Once in a while, we all need to escape. Stepping inside the sanctuary of a movie theater is the ideal diversion—a way to forget about one’s troubles for a while. So let’s soak in the escape for a moment and talk about Michael Crichton.
For those of you who don’t know Michael Crichton, he is the man who wrote Jurassic Park.—the man largely responsible for bringing dinosaurs to the big screen, and thus the one who forged the long-awaited, multi-million dollar images for fossil-enthused boys and their fathers. Crichton’s gritty story telling coupled with the magical direction of Spielberg has produced a string of potent blockbusters. Such a duo hasn’t been seen since Marty Mcfly and Doc.
The Jurassic Park novels are written as a warning to scientists using their new-found, god-like abilities in the laboratory to create or reanimate the dead or extinct. The theme of the entire series is, essentially, a retelling of the Mary Shelly classic, Frankenstein.
The point of every movie and novel is simple: If you think you have everything under control, think again. Some variable will destroy your preconceived notions in blood splatter; whether it’s the ferocity of a dinosaur or the greed of a human being, it all ends up in mass death. Don’t fiddle with extinct monsters. Just because they’re ancient doesn’t mean they’re docile. In other words: Don’t play god.
The first of the franchise, Jurassic Park (1993), grossed over a billion dollars. The Lost World: Jurassic Park (1997), earned over 500 million, and Jurassic Park III (2001) brought in a respectable $350 million—all stellar hits from the box-office perspective. While the first film, Jurassic Park, is the 18th highest grossing film of all time and is the oldest of the top twenty money-makers in the history of Hollywood, incredibly, Jurassic World has already overtaken it at the box office. How’s that for a successful franchise!
Like the previous three films, Jurassic World follows the same Jurassic formula: Kids in peril; leading man; leading lady, with everybody eaten by dinosaurs. The leading man (Chris Pratt) is probably the biggest attraction other than the dinosaurs. Pratt plays a stern character that tries to imitate Clint Eastwood but always manages to break character in some quirky sort of “everyman” idiosyncrasy; whether by way of his countenance or voice, Pratt manages to artfully avoid the stiffness leading men often coddle in big box office films.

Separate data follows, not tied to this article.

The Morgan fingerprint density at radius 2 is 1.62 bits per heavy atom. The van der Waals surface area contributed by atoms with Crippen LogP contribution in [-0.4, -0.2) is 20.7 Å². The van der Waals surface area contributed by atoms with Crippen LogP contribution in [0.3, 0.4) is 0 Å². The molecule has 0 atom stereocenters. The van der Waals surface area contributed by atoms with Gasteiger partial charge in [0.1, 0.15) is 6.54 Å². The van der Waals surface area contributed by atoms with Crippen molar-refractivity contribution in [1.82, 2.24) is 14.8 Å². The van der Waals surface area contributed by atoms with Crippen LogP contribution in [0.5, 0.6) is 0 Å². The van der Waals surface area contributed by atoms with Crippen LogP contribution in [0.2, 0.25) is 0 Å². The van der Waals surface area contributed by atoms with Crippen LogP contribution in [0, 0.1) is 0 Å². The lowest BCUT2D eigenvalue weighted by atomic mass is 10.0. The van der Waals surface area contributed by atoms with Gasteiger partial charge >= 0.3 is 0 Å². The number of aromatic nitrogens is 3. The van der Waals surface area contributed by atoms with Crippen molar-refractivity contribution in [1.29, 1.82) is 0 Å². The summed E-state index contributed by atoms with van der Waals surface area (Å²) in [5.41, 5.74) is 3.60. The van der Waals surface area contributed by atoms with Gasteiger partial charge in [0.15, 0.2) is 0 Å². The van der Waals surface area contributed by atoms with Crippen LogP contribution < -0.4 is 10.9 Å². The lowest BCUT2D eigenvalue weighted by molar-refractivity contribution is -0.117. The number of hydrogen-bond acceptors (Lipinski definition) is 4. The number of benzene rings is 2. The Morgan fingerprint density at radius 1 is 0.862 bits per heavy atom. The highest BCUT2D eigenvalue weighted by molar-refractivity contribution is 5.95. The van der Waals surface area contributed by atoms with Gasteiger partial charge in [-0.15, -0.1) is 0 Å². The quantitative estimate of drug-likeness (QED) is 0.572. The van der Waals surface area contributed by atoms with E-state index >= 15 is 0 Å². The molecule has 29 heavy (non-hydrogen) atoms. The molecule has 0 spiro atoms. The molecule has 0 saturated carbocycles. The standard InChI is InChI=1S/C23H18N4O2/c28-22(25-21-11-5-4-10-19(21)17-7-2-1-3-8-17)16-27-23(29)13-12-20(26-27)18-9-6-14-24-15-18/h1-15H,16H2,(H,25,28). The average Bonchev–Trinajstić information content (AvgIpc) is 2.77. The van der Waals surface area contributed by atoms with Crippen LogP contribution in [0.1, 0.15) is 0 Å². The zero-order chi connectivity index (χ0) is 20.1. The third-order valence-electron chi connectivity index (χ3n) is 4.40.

If you’re the polar opposite of an art-house goon then this movie is for you. A corny yet all American slice of catastrophe mixed in with some witty banter, growing pains, thoroughly drenched in a thick, delicious sauce of blood and guts served very rare. It’s a good film with good suspense and great leads; well worth seeing. (Good enough that I’ve seen the film twice!)
Jurassic World stands out from the rest of the franchise because it’s a compilation of the best cuts of the previous pictures into one delectable mash-up. Another of Jurassic World’s strengths is how it captures the wonder of seeing dinosaurs at a Disney-like theme park located just west of Costa Rica in the Pacific Ocean. Just try to imagine that—you can’t! So just go see the movie. Hollywood has a better imagination than you.
And do yourself a favor, see it in Imax 3D—it really brings out the beasts’ good side.